Stephen Kotkin in The New Republic:
In Vietnam, the United States lost the war but is now well on the way to winning the peace. Could that be Vietnam’s real lesson for the American involvement in Iraq? A gateway to both northeast Asia and southeast Asia, Vietnam is a hinge country with enormous strategic significance. Much of the credit for America’s positioning to win the peace in Vietnam belongs to communist China. Beginning in 1979, China’s Communist Party leadership under Deng Xiaoping tentatively and (many say) reluctantly opened the economy to legal market transactions. Over time, the market experimentation was allowed to deepen, and it was combined with an opening of China to the world. This colossal turnabout — as much as the collapse of the Soviet Union — has transformed the world.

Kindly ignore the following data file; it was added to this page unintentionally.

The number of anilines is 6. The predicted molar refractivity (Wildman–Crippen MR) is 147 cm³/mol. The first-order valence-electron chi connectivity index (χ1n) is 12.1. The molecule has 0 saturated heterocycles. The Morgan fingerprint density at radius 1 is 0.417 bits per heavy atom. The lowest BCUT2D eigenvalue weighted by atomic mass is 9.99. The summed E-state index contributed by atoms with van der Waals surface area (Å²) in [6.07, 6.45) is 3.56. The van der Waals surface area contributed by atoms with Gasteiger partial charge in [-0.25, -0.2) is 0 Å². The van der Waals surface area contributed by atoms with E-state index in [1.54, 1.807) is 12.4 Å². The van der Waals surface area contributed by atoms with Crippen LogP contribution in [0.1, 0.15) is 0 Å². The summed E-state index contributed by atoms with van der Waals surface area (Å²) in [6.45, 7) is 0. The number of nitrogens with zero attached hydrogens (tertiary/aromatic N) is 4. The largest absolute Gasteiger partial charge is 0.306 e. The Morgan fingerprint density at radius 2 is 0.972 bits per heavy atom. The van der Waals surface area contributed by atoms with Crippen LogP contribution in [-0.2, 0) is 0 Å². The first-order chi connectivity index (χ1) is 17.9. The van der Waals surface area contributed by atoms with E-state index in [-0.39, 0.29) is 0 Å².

China’s incredible success on the capitalist road — alongside Vietnam’s desperate postwar poverty through the 1980s and the perceived threat of a much invigorated China on Vietnam’s northern border — induced the Vietnamese communists to launch their own “renovation” (doi moi, in Vietnamese) in December, 1986. Much of the party’s old guard in Hanoi resigned. A decade or so of mixed results ensued, nothing like China’s boom. And then, around 1999-2000, the Vietnamese economy finally did take off when an enhanced law on private enterprise gave the green light to small and medium-size businesses. Also important, in 2004 the Vietnamese Communist Party encouraged its members to amass wealth openly and on a large scale.